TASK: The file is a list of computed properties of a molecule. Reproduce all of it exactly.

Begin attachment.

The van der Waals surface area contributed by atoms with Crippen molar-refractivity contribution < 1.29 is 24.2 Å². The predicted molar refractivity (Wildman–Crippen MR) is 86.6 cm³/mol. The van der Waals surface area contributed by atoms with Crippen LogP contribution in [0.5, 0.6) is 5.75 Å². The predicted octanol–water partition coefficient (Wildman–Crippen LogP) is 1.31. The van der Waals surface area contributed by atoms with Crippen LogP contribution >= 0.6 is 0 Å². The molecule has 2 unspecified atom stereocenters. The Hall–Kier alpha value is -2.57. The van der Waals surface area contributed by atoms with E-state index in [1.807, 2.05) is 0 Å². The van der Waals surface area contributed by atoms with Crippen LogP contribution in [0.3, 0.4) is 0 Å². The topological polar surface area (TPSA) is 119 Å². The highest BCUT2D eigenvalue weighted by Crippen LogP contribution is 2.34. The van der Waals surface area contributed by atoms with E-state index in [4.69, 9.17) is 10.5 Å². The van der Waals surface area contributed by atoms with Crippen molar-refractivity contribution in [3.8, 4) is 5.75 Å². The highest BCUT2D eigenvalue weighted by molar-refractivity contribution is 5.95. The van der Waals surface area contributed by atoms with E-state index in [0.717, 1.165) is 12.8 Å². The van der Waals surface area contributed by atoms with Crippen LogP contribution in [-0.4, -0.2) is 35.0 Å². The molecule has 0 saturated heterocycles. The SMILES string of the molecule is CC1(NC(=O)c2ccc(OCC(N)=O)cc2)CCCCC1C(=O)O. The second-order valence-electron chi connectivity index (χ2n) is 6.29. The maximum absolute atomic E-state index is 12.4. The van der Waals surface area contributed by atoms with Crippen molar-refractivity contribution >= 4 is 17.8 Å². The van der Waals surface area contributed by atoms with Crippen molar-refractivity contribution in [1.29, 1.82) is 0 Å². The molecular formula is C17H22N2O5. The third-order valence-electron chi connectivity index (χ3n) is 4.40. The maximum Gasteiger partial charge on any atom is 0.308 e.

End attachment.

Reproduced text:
The van der Waals surface area contributed by atoms with Crippen molar-refractivity contribution < 1.29 is 24.2 Å². The predicted molar refractivity (Wildman–Crippen MR) is 86.6 cm³/mol. The van der Waals surface area contributed by atoms with Crippen LogP contribution in [0.5, 0.6) is 5.75 Å². The predicted octanol–water partition coefficient (Wildman–Crippen LogP) is 1.31. The van der Waals surface area contributed by atoms with Crippen LogP contribution >= 0.6 is 0 Å². The molecule has 2 unspecified atom stereocenters. The Hall–Kier alpha value is -2.57. The van der Waals surface area contributed by atoms with E-state index in [1.807, 2.05) is 0 Å². The van der Waals surface area contributed by atoms with Crippen LogP contribution in [0.3, 0.4) is 0 Å². The topological polar surface area (TPSA) is 119 Å². The highest BCUT2D eigenvalue weighted by Crippen LogP contribution is 2.34. The van der Waals surface area contributed by atoms with E-state index in [4.69, 9.17) is 10.5 Å². The van der Waals surface area contributed by atoms with Crippen molar-refractivity contribution in [3.8, 4) is 5.75 Å². The highest BCUT2D eigenvalue weighted by molar-refractivity contribution is 5.95. The van der Waals surface area contributed by atoms with E-state index in [0.717, 1.165) is 12.8 Å². The van der Waals surface area contributed by atoms with Crippen LogP contribution in [-0.4, -0.2) is 35.0 Å². The molecule has 0 saturated heterocycles. The SMILES string of the molecule is CC1(NC(=O)c2ccc(OCC(N)=O)cc2)CCCCC1C(=O)O. The second-order valence-electron chi connectivity index (χ2n) is 6.29. The maximum absolute atomic E-state index is 12.4. The van der Waals surface area contributed by atoms with Crippen molar-refractivity contribution >= 4 is 17.8 Å². The van der Waals surface area contributed by atoms with Crippen molar-refractivity contribution in [1.29, 1.82) is 0 Å². The molecular formula is C17H22N2O5. The third-order valence-electron chi connectivity index (χ3n) is 4.40. The maximum Gasteiger partial charge on any atom is 0.308 e.